When I was in junior high (middle school to some of you), writing became my ultimate form of entertainment. I didn’t watch much TV and the internet wasn’t nearly as addictive as it is now (besides, I was SLOW on bleepy dial-up).
I used my mom’s old work laptop to boot up Microsoft Word and just wrote. I didn’t care about clichés. Or varying my sentences structure. Or grammar (mercifully it was something I was innately okay at so it wasn’t atrocious). I didn’t worry about keeping my chapters the same length. Mary Sues as characters didn’t matter to me.
I just wanted the story in my head to come out onto the page. I wanted to share it with my best friend. Every day, I would edit what I wrote the night before, and then draft the next portion on the lineless computer paper. Every evening, I curled up with the computer and put in my edits, typed that I scribbled between/during classes that day, and then just kept going, pantser style.
Addicted to writing, I loved the process, the work, and that big stack of papers as the end result. My life consisted solely of having a passion for writing.
I even submitted this first novel atrocity of 88,000 words to a publisher and garnered my first form rejection letter in grade 10.
Once I got to that point, I started to learn more about writing, craft, and marketing. And, from that point onward, my output fell. And fell. Just…fell. I started the horrible habit of comparing myself to others. I started to categorize pre-publication writing as being a failure–seriously bad mental move, but when one suffers from depression in teenage years, you’re kind of just lucky to make it out alive.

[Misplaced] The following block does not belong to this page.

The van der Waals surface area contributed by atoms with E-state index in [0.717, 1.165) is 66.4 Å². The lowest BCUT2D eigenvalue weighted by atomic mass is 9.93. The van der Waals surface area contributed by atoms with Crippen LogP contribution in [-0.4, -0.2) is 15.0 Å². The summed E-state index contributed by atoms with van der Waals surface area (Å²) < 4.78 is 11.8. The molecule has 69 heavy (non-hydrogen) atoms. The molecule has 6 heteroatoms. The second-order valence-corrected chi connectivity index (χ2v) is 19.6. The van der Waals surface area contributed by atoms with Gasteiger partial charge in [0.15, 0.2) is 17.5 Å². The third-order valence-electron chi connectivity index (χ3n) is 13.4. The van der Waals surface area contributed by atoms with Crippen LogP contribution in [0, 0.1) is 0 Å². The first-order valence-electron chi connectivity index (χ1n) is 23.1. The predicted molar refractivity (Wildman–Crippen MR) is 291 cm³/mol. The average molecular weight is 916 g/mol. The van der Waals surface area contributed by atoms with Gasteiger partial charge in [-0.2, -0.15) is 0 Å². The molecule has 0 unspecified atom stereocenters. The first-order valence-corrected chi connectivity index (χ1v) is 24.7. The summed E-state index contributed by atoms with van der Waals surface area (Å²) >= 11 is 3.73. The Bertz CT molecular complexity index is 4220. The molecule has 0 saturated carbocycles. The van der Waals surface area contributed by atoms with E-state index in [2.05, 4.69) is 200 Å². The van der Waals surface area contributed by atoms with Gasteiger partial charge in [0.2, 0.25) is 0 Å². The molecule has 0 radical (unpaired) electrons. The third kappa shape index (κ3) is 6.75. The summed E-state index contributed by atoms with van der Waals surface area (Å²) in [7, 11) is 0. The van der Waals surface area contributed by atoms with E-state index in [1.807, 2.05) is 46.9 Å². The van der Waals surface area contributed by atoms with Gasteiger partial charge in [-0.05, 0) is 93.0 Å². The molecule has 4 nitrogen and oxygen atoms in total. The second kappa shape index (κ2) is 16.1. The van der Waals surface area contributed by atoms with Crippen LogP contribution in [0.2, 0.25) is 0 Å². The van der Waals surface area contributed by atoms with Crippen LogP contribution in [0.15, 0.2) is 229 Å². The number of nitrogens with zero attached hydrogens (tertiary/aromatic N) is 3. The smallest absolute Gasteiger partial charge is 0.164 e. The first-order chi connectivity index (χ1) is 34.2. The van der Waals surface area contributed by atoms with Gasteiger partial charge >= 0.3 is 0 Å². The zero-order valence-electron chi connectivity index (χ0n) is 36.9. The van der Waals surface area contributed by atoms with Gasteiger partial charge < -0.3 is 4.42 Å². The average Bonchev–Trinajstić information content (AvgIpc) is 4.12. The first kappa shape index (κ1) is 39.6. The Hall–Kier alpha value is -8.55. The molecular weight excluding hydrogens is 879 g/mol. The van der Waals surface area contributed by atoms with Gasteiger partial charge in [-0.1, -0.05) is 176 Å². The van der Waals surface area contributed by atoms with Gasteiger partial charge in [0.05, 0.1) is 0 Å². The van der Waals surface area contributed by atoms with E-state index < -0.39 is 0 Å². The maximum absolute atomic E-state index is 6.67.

From that point on, I’ve had a horrific time drafting anything. Drafting is hard, tooth-pulling work. I look over my drafts after and I’m impressed when I feel some sort of resonance since the whole time I was writing, I felt like crap. I believe I have only finished two novels since that, and they are both drawer-worthy.
Since becoming a mom, I’ve learned a lot. You’ve seen, I’ve been writing some of those things down. Forgiveness is one of the main ones where I hit a point that I need to go easier on myself. And I need to reclaim my youthful passions with the inhibitions and non-restrictions I had before then.
No novel or story I write will ever be perfect. But I can do my best to imbue it with a passion and vibrancy. And I can forgive myself long enough to finish the damned thing.
So I’m trying to take a step back and remember the passion and heedlessness I had when writing initially. Lowering the bar for my initial drafts, I think back to when I could scribble up a tale without worrying about three act structure and commercial viability. I can revise a base when I have elements I love in it. I can’t revise nothing but a know of anxiety and a blank page.